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Volume 475: debated on Monday 28 April 2008

Our forces in Iraq still have a wide-ranging and extremely important job to do. They continue to play a positive role in helping to bring security and stability to Iraq. In Baghdad, we have over 200 senior officers and supporting staff working in the coalition headquarters. In the south, the primary focus of our forces is now on training and mentoring the 14th division of the Iraqi army and enhancing command and control capabilities in Basra, including at the Basra operations command. The 14th division remains some months from becoming fully operational.

We also support more directly the Iraqi security forces in their efforts to ensure the rule of law in Basra. In recent weeks, this has included providing fast jet and helicopter support and surveillance, as well as logistic and medical support. In addition to the focus on the Iraqi army, British forces are heavily involved in mentoring and training the Iraqi navy, supporting the Department of Border Enforcement and helping to protect the oil platforms. Finally, we facilitate economic reconstruction efforts—notably, setting Basra’s international airport on the path to international accreditation.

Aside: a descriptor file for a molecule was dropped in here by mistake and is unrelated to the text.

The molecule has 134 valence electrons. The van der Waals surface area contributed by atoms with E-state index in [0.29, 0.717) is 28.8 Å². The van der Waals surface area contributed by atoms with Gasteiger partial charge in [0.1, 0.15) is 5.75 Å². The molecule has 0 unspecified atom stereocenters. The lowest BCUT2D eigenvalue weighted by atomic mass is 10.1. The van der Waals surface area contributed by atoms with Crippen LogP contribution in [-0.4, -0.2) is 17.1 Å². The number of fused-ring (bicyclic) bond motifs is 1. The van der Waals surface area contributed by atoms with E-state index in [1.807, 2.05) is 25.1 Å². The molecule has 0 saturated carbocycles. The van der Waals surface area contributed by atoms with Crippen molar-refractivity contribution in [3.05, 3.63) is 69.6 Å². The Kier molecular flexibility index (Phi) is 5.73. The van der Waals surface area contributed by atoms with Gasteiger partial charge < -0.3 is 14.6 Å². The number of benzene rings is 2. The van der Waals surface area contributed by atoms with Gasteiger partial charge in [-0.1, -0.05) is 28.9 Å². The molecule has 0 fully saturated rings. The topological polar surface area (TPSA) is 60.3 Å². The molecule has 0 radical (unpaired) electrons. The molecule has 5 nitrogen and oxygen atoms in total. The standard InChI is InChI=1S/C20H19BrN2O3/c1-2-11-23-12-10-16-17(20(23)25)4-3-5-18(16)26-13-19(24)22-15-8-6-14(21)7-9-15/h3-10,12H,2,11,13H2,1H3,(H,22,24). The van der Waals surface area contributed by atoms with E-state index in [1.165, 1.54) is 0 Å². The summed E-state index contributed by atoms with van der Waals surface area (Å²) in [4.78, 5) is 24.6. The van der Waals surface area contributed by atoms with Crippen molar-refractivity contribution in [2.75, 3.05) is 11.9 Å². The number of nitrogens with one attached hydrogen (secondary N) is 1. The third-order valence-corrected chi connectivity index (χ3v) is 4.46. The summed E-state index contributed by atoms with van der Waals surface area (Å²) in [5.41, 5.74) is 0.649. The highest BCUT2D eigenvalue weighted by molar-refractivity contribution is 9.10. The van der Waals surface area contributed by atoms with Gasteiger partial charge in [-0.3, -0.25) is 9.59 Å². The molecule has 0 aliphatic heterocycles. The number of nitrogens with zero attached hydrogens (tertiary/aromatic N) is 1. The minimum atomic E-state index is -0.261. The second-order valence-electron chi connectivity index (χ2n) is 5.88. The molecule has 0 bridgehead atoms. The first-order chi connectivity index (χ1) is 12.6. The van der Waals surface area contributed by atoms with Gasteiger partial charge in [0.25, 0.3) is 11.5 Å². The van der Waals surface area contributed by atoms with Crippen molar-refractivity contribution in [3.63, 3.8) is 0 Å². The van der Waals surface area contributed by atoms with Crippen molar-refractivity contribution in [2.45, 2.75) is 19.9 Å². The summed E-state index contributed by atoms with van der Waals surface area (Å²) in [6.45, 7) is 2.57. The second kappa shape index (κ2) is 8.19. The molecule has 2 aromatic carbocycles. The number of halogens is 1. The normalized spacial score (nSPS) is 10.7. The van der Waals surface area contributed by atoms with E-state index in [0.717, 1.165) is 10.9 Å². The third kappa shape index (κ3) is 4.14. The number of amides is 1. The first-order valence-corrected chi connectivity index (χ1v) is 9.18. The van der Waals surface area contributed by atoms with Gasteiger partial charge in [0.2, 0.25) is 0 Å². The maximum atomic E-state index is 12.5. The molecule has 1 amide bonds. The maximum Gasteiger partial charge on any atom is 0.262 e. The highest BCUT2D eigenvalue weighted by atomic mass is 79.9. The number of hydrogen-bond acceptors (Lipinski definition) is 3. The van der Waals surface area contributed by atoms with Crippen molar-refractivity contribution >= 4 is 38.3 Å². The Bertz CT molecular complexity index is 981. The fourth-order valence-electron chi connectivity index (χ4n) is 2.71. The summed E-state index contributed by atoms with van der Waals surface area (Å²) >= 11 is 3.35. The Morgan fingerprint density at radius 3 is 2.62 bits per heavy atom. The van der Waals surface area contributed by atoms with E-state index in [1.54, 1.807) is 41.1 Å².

During a press conference last Friday, Admiral Mike Mullen, chairman of the US joint chiefs of staff blamed Iran for

“its increasingly lethal and malign influence”

in Iraq. He went on to say how recent operations in Basra had revealed

“just how much and how far Iran is reaching into Iraq to foment instability”.

Does the Defence Secretary agree with that assessment, and what is being done by British forces to counter the threat Iran poses to Iraqi stability?

The hon. Gentleman is quite right—and, of course, the Admiral is quite right, as he is in possession of a significant amount of the available information. Evidence suggests that a significant proportion of the equipment and armaments being used by insurgents in Iraq is of Iranian origin or has been transited through Iran. Any Iranian links to armed groups in Iraq outside the political process—either through the supply of weapons or through training and funding—is unacceptable. With our allies, we are seeking to challenge that in a number of ways. Through our support for the Department of Border Enforcement, we seek to interdict the transfer of any such weaponry from Iran into southern Iraq; and through supporting the searches conducted by Iraqi security forces, we have discovered, seized and destroyed a large amount of weaponry that appears to have been sourced from Iran. By seeking to influence the Iranian Government diplomatically in a number of ways, including involving other influential countries in the region, we are trying to get it across to Iran that it is not in its long-term interests to have instability in southern Iraq or any part of Iraq at all. We are also endeavouring to deal with the insurgent and other groups that the Iranians seek to support in Iraq—and we have done so very successfully recently.